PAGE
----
Though not a thriller, there is suspense.  Yuuki’s experience is as a reporter who has shown no interest in a managerial position, so will he be able to fulfill the requirements of this new role when faced with perhaps the biggest story the newspaper would ever cover?  His job is complicated by the fact that Yuuki feels “with his lack of self-control, he should never be put in a position where he could exercise control over others.”  Will he be able to successfully navigate his way around the “internal machinations at the paper” where it seems that all his superiors have conflicting hidden agendas?  As a 57-year-old, will he be able to scale a 330-metre vertical cliff on a mountain where 779 climbers had lost their lives?  In addition, will Yuuki be able to repair his strained relationship with his son?

The book certainly shows how news stories are covered.  Since the author was himself an investigative reporter with a regional Japanese newspaper for a dozen years, he certainly knows the rivalries that can develop among various departments who each have their own goals.  Yokoyama actually covered the JAL Flight 123 tragedy so the details of that actual event are realistic.  Sometimes it is difficult to remember the functions of the many characters, but titles and roles are usually mentioned when a character appears.  This repetition is somewhat tedious but necessary, especially for a non-Japanese reader who may have difficulty with the Japanese names.  There is a detailed character glossary at the end of the book, but constant reference to it would be aggravating. 

Yuuki is a fully developed character.  As he faces setbacks and makes decisions, some wrong and some right, his personality emerges.   Through flashbacks, we learn that he feels great guilt for some actions in his past and that he has his “own dark storage shed of memories.”   He does know himself to some degree:   “Yuuki had suspected for a while that he was only able to love people who loved him.  And even when he was sure he had their love, he couldn’t forgive them if they were ever cool or indifferent towards him.  He expected absolute, unconditional love, and when he realized how elusive that was, he would fall into utter despair.  So, instead, he kept his distance from people.  He was wary of anyone who showed him kindness and never let anyone see his private side.  He was afraid of being hurt.”  In that week in 1985 and in the intervening seventeen years, Yuuki has learned more about himself and life:  “As long as you kept running from birth until death, falling down, getting hurt, no matter how many times you suffered defeat, you got up and started running again.  Personal happiness came from all the things and people you came across, ran into by chance along the way. . . . Climbing with all your might, concentrating completely on moving up, never being distracted by the meaningless stuff around you.  He’d begun to think it was a fine way to lead a life.”  Like Yoshinobu Mikami in Six Four, Yuuki has a career crisis and must tread carefully to avoid some pitfalls at work.  He also has family difficulties which he needs to address.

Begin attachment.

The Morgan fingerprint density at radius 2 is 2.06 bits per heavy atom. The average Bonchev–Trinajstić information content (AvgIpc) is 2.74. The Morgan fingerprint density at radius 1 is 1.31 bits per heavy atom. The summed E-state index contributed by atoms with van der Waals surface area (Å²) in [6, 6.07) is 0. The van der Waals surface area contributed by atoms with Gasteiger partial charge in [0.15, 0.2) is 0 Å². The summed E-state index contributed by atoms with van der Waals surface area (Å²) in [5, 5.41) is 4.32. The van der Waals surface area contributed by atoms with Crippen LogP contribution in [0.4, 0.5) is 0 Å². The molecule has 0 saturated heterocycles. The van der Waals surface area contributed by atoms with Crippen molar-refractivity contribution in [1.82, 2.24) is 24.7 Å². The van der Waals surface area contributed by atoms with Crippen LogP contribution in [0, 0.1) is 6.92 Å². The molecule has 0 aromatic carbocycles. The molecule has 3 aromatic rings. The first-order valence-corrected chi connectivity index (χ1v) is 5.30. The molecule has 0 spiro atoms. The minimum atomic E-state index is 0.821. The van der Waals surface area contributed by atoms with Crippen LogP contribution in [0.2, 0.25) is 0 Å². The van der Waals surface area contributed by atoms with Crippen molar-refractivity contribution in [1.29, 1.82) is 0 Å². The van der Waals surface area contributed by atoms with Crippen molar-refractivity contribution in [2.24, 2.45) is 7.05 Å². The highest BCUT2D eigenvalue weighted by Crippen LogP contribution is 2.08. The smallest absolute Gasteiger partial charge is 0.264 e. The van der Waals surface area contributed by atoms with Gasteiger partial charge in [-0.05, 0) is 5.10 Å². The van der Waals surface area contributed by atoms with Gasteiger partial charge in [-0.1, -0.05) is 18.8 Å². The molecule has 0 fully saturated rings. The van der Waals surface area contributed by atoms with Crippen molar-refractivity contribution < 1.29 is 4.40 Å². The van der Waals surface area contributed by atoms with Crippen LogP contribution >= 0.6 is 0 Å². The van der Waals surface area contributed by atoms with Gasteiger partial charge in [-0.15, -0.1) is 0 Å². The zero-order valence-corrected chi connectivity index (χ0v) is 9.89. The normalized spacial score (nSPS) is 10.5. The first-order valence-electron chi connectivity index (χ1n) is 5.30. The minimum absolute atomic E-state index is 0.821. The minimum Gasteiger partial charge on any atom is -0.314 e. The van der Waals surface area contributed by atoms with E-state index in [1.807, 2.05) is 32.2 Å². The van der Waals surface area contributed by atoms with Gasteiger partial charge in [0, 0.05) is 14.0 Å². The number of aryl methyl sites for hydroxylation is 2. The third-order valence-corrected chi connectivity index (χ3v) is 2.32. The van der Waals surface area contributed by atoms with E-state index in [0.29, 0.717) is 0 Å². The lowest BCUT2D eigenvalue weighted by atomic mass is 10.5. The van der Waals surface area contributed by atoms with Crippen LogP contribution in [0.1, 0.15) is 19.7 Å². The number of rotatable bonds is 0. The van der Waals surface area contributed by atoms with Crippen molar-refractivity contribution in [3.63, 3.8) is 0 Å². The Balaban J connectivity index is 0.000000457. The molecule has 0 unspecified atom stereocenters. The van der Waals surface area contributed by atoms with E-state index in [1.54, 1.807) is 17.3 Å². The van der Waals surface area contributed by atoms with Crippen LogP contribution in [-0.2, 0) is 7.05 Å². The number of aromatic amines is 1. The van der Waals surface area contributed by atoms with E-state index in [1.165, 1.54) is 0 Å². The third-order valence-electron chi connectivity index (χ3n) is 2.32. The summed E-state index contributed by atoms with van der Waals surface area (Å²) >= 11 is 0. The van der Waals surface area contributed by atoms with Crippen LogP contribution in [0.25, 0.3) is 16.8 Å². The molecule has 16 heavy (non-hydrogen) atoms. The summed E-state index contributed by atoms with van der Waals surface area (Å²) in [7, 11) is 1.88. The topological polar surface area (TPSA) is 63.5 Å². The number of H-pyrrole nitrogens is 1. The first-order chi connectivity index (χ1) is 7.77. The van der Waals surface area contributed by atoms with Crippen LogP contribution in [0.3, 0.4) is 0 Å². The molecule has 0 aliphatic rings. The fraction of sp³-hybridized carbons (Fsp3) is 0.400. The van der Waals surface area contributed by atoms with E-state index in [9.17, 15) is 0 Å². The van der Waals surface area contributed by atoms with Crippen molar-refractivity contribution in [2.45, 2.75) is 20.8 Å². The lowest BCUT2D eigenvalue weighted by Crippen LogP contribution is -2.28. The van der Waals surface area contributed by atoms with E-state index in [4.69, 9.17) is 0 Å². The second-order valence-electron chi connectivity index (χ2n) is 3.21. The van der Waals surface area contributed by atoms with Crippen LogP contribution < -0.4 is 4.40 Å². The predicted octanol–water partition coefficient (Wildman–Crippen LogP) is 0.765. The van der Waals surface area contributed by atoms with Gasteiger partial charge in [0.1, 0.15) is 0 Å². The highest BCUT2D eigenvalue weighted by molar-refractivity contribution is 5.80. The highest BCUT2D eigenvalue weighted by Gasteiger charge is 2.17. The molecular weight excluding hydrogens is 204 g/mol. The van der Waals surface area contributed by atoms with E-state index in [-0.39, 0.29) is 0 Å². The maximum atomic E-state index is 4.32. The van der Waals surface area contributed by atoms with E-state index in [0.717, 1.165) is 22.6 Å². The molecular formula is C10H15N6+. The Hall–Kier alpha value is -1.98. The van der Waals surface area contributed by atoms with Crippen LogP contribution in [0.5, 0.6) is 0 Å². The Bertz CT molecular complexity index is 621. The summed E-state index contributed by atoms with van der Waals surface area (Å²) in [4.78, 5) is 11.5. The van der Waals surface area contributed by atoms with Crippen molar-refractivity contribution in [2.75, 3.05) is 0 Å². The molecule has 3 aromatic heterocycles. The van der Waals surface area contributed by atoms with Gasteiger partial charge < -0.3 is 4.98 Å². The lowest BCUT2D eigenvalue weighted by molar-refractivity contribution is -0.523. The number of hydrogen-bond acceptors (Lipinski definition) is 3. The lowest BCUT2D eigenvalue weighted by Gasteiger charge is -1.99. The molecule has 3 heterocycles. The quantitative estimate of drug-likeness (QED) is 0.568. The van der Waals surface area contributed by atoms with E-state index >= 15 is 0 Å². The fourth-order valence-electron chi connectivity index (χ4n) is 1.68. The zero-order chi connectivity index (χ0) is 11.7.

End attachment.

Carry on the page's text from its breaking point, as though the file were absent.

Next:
This is a dense novel, but it has rewards for readers who persevere.

Note:  I received an eARC of this book from the publisher via NetGalley.

Tuesday, February 6, 2018

Review of ANNA by Niccolò Ammaniti (New Release)

3 Stars
This novel is set in 2020 in Sicily.  Four years earlier, a virus killed all adults; only children survived but they die as well once they reach puberty.  Thirteen-year-old Anna Salemi and her nine-year-old brother Astor survive as best they can.  Anna does the foraging for food and tries to protect her brother from the world with its feral dogs and children.  Along with a dog and their friend Pietro, they end up taking a journey across a post-apocalyptic landscape.

There are detailed descriptions of that landscape.  This is Palermo, the capital city:  “They entered the silent city.  Nothing had been spared by the fury of destruction.  Not a shop, not a building, not a flat.  All the locks on the doors had been forced.  All the kitchens had been emptied.  All the cupboard doors opened.  Pictures thrown on the floor, windowpanes broken, crockery smashed to smithereens.  Some areas appeared to have been bombed.  Sections of wall were still standing, like sea stacks among heaps of rubble which filled the streets and buried cars.”  The harbour in Palermo is also in ruins:  “The sea front . . . was an unbroken layer of plastic, canvas and stiff cardboard.  It no longer held any interest even for seagulls and rats.  There were heaps of bodies in the piazzas and lime-covered corpses lay in mass graves.  The harbour had been consumed by a fire so fierce it had twisted the iron railings and reduced the quays to blackened expanses.  The only things still standing were cranes and stacks of rusty containers.  Two ships lay on their sides like beached whales.”